Helping advisors pave the path for succession
Planning an effective baton pass
From Novachis’ perspective, an effective succession strategy requires three key elements. First is the business continuity plan, a document that outlines contingencies to execute in case of unforeseen events, whether it’s a natural calamity or a specific health event that affects the advisor.
“Our intelligence actually suggests that in the U.S., there’s legislation coming out that will require advisors to have something like this in place, because they’re providing an essential service,” he said.
The second element is the actual succession plan, also referred to as the replacement plan, which requires the advisor-owner to develop the talents in their business. That’s not just the individual who will succeed them, Novachis clarified, but also the entire group around the business that needs to continue to develop, experience growth, and ultimately have proper successors in the various roles that exist.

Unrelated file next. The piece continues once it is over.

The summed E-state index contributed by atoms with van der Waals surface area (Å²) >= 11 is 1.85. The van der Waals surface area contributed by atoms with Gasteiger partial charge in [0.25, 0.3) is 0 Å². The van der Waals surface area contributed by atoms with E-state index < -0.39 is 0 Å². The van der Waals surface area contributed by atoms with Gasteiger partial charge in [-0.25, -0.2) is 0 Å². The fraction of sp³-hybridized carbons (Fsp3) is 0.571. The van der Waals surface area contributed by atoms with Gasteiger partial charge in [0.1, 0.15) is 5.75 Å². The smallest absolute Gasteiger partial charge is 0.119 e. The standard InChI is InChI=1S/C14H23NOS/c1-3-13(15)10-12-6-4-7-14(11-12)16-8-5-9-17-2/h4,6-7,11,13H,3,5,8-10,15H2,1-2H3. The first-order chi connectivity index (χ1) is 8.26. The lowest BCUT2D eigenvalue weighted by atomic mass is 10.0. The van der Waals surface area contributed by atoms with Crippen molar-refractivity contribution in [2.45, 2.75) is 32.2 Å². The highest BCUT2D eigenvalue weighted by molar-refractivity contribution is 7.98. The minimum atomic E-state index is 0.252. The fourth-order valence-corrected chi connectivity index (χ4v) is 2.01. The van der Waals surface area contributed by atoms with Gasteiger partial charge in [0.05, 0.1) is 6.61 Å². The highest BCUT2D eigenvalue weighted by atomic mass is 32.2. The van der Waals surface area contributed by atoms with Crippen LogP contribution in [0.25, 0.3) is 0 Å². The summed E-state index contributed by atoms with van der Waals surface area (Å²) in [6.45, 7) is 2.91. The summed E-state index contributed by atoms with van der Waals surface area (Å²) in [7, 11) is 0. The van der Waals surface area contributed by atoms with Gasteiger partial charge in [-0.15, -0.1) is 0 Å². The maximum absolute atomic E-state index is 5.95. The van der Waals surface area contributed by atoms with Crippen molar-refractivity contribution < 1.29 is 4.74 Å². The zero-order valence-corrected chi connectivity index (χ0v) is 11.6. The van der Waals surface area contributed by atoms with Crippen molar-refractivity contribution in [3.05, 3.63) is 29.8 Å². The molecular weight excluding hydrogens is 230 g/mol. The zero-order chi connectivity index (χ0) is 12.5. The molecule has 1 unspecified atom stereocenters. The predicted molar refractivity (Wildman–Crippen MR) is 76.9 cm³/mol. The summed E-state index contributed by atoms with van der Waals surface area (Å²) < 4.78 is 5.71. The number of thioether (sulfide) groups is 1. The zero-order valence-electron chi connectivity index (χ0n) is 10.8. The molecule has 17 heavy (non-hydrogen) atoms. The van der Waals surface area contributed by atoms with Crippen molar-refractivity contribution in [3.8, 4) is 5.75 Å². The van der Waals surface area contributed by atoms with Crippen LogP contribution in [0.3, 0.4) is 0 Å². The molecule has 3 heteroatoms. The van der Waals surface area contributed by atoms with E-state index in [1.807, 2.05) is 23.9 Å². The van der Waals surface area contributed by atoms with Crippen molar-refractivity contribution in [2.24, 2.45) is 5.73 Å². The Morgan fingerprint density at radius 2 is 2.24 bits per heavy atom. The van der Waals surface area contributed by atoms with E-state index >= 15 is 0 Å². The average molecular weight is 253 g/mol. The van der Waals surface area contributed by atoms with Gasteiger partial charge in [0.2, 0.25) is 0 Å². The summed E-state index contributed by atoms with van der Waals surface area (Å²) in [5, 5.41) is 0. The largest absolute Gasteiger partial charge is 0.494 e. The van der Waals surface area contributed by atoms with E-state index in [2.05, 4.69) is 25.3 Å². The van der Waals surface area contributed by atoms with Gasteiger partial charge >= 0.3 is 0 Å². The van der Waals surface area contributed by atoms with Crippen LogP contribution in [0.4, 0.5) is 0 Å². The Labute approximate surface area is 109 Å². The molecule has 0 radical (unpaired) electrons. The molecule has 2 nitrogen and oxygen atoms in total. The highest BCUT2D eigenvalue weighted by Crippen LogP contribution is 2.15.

Finally, he said advisors should think about the exit plan, which lays out what must happen for an exit to occur and for the advisor-business owner to maximize their enterprise and shareholder value. That piece should consider matters such as tax consequences, shareholder implications, estate planning on the sale of the business, and other issues.